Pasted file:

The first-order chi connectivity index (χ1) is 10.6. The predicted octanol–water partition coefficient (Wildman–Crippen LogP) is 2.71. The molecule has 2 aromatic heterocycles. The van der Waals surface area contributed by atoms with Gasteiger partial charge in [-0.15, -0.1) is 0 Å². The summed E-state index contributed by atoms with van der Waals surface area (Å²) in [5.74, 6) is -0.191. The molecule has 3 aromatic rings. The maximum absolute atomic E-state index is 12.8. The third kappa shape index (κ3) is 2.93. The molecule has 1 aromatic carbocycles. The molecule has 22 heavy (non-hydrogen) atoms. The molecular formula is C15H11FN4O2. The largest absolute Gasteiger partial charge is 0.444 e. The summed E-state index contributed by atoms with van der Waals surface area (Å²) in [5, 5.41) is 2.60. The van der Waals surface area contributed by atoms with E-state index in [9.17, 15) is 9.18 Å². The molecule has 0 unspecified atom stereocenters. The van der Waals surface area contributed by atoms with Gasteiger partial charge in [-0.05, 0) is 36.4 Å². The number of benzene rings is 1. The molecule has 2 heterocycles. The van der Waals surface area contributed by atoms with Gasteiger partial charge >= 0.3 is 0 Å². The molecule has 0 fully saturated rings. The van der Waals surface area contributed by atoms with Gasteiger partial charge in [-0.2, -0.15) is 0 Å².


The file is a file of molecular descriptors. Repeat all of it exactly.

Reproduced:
The first-order chi connectivity index (χ1) is 10.6. The predicted octanol–water partition coefficient (Wildman–Crippen LogP) is 2.71. The molecule has 2 aromatic heterocycles. The van der Waals surface area contributed by atoms with Gasteiger partial charge in [-0.15, -0.1) is 0 Å². The summed E-state index contributed by atoms with van der Waals surface area (Å²) in [5.74, 6) is -0.191. The molecule has 3 aromatic rings. The maximum absolute atomic E-state index is 12.8. The third kappa shape index (κ3) is 2.93. The molecule has 1 aromatic carbocycles. The molecule has 22 heavy (non-hydrogen) atoms. The molecular formula is C15H11FN4O2. The largest absolute Gasteiger partial charge is 0.444 e. The summed E-state index contributed by atoms with van der Waals surface area (Å²) in [5, 5.41) is 2.60. The van der Waals surface area contributed by atoms with E-state index in [9.17, 15) is 9.18 Å². The molecule has 0 unspecified atom stereocenters. The van der Waals surface area contributed by atoms with Gasteiger partial charge in [-0.05, 0) is 36.4 Å². The number of benzene rings is 1. The molecule has 2 heterocycles. The van der Waals surface area contributed by atoms with Gasteiger partial charge >= 0.3 is 0 Å². The molecule has 0 fully saturated rings. The van der Waals surface area contributed by atoms with Gasteiger partial charge in [-0.2, -0.15) is 0 Å².